Calico Aster



Botanical Name:  Symphyotrichum lateriflorum

Common Name:  Calico Aster, Starved Aster, White Woodland Aster, Side-Flowering Aster

Description:  This is such a pretty, very dainty Florida native perennial. Grows somewhat bushy but still dainty, and typically grows to 2-3’ tall with a slightly smaller spread. This is a late summer into fall blooming plant. Attracts native bees such as sweat bees, miner bees, and hoverflies, along with other beneficial insects, so it’s good for Integrated Pest Management. It grows best in part sun, part shade, or shade in moist, well drained soil. Tolerates periodic flooding, which means it’s good for the rain garden. Tolerates some drought, but looks better when given supplemental water during drought times.

The flowers of calico aster are small compared to most Symphyotrichum species. They look like tiny daisy flowers with an average of 7–15 short white ray florets. The flower centers, composed of disk florets, begin as cream to yellow and often become pink, purple, or brown as they mature. There are roughly 8–16 disk florets, each with five lobes that strongly reflex (bend backwards) when open. The mostly hairless leaves have a characteristic hairy midrib on their back faces, and branching is usually horizontal or in what can appear to be a zigzag pattern. Flower heads grow along one side of the branches and sometimes in clusters at the ends.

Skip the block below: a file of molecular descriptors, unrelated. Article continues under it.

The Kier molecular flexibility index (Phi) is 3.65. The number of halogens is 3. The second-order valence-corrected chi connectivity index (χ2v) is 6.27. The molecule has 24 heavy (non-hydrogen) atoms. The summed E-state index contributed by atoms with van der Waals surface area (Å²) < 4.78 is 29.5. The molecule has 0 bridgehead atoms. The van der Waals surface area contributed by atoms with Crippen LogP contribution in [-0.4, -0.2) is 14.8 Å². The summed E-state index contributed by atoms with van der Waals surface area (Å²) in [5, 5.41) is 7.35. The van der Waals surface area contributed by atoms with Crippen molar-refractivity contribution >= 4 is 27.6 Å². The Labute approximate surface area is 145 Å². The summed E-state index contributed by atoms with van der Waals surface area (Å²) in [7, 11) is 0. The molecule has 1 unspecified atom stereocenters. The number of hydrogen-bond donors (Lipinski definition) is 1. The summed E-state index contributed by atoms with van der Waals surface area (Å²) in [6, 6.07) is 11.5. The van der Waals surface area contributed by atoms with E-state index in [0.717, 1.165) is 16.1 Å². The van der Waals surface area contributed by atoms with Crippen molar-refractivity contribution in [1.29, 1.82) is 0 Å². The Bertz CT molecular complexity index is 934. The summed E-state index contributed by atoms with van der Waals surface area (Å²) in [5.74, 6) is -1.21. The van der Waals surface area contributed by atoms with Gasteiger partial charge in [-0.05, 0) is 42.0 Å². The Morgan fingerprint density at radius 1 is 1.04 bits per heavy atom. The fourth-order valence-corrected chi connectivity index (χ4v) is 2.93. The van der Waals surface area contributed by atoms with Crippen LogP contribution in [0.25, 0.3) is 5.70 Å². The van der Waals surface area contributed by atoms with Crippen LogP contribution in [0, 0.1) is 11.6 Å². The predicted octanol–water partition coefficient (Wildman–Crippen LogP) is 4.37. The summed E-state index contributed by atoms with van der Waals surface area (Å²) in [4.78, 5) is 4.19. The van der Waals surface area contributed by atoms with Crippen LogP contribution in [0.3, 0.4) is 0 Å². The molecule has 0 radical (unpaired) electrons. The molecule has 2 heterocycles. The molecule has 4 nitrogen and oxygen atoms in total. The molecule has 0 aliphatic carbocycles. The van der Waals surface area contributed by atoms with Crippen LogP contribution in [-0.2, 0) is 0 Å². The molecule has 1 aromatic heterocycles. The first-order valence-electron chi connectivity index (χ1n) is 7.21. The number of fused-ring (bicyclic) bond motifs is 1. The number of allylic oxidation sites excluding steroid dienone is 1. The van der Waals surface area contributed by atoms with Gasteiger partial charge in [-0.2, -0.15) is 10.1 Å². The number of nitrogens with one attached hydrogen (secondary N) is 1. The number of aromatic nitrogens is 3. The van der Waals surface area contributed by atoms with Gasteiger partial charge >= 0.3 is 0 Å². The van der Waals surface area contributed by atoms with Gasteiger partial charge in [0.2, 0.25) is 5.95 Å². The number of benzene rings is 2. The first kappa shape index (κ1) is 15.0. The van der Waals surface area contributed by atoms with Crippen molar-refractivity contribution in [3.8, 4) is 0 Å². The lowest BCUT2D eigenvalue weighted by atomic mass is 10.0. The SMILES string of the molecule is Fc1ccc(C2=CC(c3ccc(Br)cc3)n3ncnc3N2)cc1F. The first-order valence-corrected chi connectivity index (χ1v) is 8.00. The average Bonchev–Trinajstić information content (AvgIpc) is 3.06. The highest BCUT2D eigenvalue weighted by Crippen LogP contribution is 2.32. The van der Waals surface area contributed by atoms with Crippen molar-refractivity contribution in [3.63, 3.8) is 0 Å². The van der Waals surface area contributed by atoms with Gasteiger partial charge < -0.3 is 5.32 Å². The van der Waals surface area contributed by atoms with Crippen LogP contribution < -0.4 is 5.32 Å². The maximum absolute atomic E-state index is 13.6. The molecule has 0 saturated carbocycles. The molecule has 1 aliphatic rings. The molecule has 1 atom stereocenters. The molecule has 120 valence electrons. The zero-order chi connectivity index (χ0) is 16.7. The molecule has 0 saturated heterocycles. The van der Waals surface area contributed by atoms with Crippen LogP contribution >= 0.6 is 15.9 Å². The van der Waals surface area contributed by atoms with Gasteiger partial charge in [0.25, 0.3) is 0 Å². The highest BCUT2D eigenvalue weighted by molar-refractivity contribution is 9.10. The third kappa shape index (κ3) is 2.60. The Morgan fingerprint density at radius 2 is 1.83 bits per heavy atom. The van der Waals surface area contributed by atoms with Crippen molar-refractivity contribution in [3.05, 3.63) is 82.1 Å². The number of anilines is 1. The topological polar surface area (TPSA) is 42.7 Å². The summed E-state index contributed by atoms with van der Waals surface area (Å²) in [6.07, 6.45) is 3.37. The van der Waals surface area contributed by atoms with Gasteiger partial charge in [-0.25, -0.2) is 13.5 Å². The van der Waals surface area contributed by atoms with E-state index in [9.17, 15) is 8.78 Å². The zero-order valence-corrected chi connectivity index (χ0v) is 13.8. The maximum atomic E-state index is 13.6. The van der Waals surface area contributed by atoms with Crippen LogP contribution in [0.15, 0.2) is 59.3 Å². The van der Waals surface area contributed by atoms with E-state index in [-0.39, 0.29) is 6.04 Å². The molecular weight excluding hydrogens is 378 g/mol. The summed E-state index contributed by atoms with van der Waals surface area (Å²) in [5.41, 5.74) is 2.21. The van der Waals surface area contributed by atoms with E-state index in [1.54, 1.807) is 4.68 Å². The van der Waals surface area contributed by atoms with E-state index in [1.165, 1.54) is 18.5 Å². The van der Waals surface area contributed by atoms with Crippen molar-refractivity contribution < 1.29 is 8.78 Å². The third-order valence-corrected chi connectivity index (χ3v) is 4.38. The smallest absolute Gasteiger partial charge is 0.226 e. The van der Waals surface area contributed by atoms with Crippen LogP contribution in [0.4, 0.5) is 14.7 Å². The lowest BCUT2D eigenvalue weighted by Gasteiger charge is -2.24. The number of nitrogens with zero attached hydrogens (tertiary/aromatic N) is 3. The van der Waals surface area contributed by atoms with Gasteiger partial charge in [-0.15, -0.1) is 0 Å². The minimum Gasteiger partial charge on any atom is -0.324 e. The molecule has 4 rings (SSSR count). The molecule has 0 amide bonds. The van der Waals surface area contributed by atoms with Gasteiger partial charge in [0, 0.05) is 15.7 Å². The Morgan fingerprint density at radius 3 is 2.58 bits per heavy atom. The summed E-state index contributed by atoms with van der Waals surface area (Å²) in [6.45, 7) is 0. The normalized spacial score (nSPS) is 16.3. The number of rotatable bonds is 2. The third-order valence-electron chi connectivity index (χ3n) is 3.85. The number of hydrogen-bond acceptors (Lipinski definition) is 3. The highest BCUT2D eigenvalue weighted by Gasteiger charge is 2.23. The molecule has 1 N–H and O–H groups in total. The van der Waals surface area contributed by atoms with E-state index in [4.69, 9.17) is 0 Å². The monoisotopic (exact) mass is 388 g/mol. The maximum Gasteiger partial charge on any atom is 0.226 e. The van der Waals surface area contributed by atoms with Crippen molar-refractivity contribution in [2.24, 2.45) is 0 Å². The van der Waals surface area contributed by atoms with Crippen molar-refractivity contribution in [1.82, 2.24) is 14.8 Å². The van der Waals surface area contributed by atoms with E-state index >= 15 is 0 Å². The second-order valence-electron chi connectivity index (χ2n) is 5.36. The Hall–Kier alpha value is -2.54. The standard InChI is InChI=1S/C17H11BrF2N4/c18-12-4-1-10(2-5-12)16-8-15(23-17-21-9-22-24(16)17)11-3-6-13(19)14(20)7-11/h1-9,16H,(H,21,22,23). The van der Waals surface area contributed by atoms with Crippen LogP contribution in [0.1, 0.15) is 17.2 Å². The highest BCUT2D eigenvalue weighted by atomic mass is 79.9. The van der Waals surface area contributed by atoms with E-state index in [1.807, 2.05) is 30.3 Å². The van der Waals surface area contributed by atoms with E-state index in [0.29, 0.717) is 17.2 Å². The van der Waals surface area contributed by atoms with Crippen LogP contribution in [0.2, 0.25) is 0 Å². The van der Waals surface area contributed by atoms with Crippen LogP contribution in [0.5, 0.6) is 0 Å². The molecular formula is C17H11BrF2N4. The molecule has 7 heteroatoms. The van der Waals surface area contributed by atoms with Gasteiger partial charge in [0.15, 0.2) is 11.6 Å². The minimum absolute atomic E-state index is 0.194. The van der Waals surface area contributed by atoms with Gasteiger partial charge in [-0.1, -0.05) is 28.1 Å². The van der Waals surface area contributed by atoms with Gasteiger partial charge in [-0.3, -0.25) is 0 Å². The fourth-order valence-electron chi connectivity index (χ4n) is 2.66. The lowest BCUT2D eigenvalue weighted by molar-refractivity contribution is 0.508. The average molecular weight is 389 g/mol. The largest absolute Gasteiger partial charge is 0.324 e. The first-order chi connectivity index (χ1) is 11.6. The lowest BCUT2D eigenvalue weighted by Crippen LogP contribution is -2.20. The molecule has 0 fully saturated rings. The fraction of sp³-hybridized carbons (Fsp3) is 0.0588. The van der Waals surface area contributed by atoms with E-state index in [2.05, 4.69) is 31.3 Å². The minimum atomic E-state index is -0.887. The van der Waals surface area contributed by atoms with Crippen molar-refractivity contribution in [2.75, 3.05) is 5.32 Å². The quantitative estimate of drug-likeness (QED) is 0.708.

This looks a lot like the adorable daisy fleabane, but daisy fleabane blooms spring into summer, and calico aster blooms summer into fall.

Its native habitat is relatively shaded habitats, dry to humus soils, usually deciduous woodlands (beech–maple, oak–hickory, mixed hardwoods), sometimes conifer woods, sometimes swamp forests (conifer or deciduous), edges of woods, meadows, usually rocky or sandy stream and pond shores, roadsides.

This plant in 1-gallon containers is 8-15″ tall.

This plant in 3-gallon containers is 1-2′ tall.

Plant Lore:  It has been used by indigenous Americans as a medicinal plant. Genus name, Symphyotrichum, comes from the Greek symph meaning coming together and trich meaning hair in possible reference to the flower anthers. Specific epithet, lateriflorum, is a combination of the Latin words for side and flower in reference to the fact that the flowers of this species generally are located on one side of the stems, hence the sometimes used common name of side-flowering aster. The common name, calico aster, refers to the fact that the heads are at first yellow and later turn purplish-red, so that flowers on one plant and even a single head may include both colors at the same time.

Florida Hardiness Zones 8 – 9

Additional information

Container Size

1-gallon, 3-gallon


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